HOME SCHOOL BOOK REVIEW
Book: Lily’s Crossing
Author: Patricia Reilly Giff
Cover Illustrator: Kamil Vojnar
Publisher: Bantam Doubleday Dell, republished in 1999
ISBN-13: 978-1439521649 Hardcover
ISBN-10: 1439521646 Hardcover
ISBN-13: 978-0440414537 Paperback
ISBN-10: 0440414539 Paperback
Language level: 3
(1=nothing objectionable; 2=common euphemisms and/or childish slang terms; 3=some cursing or profanity; 4=a lot of cursing or profanity; 5=obscenity and/or vulgarity)
Recommended reading level: Ages 8 – 12
Rating: **** 4 stars (GOOD)
Reviewed by Wayne S. Walker
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Giff, Patricia Reilly. Lily’s Crossing (published in 1997 by Wendy Lamb Books; republished in 1999 by Yearling, an imprint of Random House Children’s Books, a division of Random House Inc., New York City, NY). It is the summer of 1944, and Lily Mollahan, who is finishing fifth grade, lives in St. Albans, a middle class community in the New York City borough of Queens, with her Poppy, an engineer, and her Gram. Her mother is dead. The three make the usual plans to spend their vacation at Gram’s summer home in Rockaway where her best friend Margaret Dillon and her family also have a summer home. However, with the war going on, her father is drafted into the military, and the Dillons move to Willow Run, MI, near Detroit, so that Margaret’s father can work in a wartime factory. Lily is lonely. Then she meets Albert, a refugee her own age from Hungary, who is staying with his aunt and uncle, Mr. and Mrs. Orban, who are neighbors in Rockaway, and the two begin a special friendship.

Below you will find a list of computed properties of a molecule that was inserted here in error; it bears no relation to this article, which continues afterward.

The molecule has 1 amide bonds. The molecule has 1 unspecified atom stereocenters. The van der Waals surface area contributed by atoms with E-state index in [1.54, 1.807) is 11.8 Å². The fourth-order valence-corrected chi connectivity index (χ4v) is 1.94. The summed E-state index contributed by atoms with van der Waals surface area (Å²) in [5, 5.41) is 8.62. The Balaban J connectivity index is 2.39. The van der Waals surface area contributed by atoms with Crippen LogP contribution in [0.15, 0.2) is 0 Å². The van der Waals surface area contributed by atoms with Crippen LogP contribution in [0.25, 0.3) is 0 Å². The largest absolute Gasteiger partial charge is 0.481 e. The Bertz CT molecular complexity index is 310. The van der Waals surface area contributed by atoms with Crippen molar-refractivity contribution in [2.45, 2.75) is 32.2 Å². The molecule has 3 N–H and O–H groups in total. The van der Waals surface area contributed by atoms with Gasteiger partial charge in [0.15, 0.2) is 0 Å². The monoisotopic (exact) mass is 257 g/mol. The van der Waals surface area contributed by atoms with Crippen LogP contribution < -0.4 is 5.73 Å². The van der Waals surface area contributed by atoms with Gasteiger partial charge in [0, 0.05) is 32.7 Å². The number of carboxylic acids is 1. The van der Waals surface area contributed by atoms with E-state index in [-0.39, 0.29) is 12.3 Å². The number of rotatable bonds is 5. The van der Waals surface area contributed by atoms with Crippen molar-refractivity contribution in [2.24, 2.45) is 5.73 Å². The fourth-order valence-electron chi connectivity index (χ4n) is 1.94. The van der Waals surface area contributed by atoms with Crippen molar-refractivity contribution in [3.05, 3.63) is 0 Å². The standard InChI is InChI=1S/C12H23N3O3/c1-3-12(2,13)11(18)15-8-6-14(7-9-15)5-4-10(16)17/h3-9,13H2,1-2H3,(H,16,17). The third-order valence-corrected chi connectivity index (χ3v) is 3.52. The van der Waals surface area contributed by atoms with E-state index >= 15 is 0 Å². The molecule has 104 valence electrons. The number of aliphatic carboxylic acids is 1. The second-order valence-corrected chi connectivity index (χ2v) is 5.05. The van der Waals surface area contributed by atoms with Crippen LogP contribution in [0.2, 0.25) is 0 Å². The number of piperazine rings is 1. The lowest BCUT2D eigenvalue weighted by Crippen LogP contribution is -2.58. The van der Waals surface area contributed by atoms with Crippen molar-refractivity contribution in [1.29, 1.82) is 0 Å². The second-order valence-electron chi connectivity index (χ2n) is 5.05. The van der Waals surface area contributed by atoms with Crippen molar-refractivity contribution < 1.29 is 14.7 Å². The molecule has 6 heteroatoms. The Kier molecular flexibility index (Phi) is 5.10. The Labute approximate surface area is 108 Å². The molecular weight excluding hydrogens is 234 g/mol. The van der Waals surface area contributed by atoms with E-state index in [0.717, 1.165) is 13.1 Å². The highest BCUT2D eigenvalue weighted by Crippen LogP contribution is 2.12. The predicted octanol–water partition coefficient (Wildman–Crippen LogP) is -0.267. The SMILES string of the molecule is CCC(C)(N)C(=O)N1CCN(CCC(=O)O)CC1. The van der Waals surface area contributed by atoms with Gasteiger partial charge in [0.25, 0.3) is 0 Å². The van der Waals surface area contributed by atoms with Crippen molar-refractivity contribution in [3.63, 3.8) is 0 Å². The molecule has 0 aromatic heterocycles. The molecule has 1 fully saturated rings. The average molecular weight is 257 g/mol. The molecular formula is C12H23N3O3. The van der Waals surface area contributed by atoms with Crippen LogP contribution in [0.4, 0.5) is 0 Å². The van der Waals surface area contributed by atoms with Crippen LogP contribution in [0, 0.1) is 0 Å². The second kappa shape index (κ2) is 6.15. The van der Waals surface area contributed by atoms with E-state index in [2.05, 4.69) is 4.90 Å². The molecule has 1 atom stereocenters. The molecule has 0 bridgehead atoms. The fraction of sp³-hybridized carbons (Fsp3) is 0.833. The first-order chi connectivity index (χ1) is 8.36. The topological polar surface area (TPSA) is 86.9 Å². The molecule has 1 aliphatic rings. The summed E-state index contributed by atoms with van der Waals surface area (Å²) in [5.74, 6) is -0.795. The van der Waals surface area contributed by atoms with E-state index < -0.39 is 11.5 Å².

Albert’s parents operated a newspaper opposing the Nazis in Hungary, and he doesn’t know what has happened to them, but his grandmother sent him and his little sister Ruth to France in hopes of their escaping to America. Albert makes it, but Ruth becomes ill and is kept in France by some nuns, and he is worried about her. Also, Lily learns that Margaret’s brother Eddie is missing in action following the Normandy invasion. Lily and Albert both tell lies to each other, but Lily tells one that may cost Albert his life. What will happen to him? Will he ever see Ruth again? For that matter, will Lily’s father return home? This novel does a really good job of conveying what life was like on the home front during World War II, especially for those who were waiting to hear about loved ones in Europe.
The biggest complaints which I saw about the book are that there is little development of the story line and that it is boring due to lack of action and excitement. Since it is written for youngsters, it obviously won’t have the same degree of development that an adult novel would have. Also, not every story must have a bang-bang, shoot-‘em-up plot to be good. It is true that Lily does some lying and engages in other forms of deception, but she learns an important lesson and changes her behavior. I enjoyed reading Lily’s Crossing, which was a 1998 Newbery Honor Book, and would have given it five stars, except that author Patricia Reilly Giff evidently felt compelled to have Lily herself use the “d” word a couple of times to describe her piano. There is a “companion” novel, Willow Run, about Margaret and her family.